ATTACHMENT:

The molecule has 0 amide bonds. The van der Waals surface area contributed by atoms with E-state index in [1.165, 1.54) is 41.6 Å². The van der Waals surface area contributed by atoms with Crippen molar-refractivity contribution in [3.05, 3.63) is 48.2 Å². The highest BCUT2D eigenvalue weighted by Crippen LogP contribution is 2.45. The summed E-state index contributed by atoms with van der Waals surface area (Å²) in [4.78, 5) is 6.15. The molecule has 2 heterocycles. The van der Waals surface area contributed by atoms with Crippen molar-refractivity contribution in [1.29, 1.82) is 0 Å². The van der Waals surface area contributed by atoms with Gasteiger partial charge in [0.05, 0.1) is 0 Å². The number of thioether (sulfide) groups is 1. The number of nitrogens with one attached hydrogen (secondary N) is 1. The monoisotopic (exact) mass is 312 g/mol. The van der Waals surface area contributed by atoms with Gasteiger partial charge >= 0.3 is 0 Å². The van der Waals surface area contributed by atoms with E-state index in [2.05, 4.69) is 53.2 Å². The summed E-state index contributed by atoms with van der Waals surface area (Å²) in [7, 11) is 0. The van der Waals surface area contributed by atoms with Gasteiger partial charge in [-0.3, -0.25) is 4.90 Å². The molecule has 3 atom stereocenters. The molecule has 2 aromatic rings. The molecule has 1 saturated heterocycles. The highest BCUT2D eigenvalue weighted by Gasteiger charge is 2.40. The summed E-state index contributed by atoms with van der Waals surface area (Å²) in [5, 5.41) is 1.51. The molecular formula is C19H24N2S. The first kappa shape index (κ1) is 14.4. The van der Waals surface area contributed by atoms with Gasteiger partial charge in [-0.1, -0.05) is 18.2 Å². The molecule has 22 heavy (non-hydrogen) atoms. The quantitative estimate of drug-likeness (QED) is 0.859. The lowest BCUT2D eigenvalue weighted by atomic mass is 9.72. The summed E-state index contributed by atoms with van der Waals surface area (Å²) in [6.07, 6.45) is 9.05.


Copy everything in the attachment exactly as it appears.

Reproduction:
The molecule has 0 amide bonds. The van der Waals surface area contributed by atoms with E-state index in [1.165, 1.54) is 41.6 Å². The van der Waals surface area contributed by atoms with Crippen molar-refractivity contribution in [3.05, 3.63) is 48.2 Å². The highest BCUT2D eigenvalue weighted by Crippen LogP contribution is 2.45. The summed E-state index contributed by atoms with van der Waals surface area (Å²) in [4.78, 5) is 6.15. The molecule has 2 heterocycles. The van der Waals surface area contributed by atoms with Crippen molar-refractivity contribution in [1.29, 1.82) is 0 Å². The van der Waals surface area contributed by atoms with Gasteiger partial charge in [0.05, 0.1) is 0 Å². The number of thioether (sulfide) groups is 1. The number of nitrogens with one attached hydrogen (secondary N) is 1. The monoisotopic (exact) mass is 312 g/mol. The van der Waals surface area contributed by atoms with Gasteiger partial charge >= 0.3 is 0 Å². The van der Waals surface area contributed by atoms with E-state index in [2.05, 4.69) is 53.2 Å². The summed E-state index contributed by atoms with van der Waals surface area (Å²) in [7, 11) is 0. The van der Waals surface area contributed by atoms with Gasteiger partial charge in [-0.3, -0.25) is 4.90 Å². The molecule has 3 atom stereocenters. The molecule has 2 aromatic rings. The molecule has 1 saturated heterocycles. The highest BCUT2D eigenvalue weighted by Gasteiger charge is 2.40. The summed E-state index contributed by atoms with van der Waals surface area (Å²) in [5, 5.41) is 1.51. The molecular formula is C19H24N2S. The first kappa shape index (κ1) is 14.4. The van der Waals surface area contributed by atoms with Gasteiger partial charge in [-0.1, -0.05) is 18.2 Å². The molecule has 22 heavy (non-hydrogen) atoms. The quantitative estimate of drug-likeness (QED) is 0.859. The lowest BCUT2D eigenvalue weighted by atomic mass is 9.72. The summed E-state index contributed by atoms with van der Waals surface area (Å²) in [6.07, 6.45) is 9.05.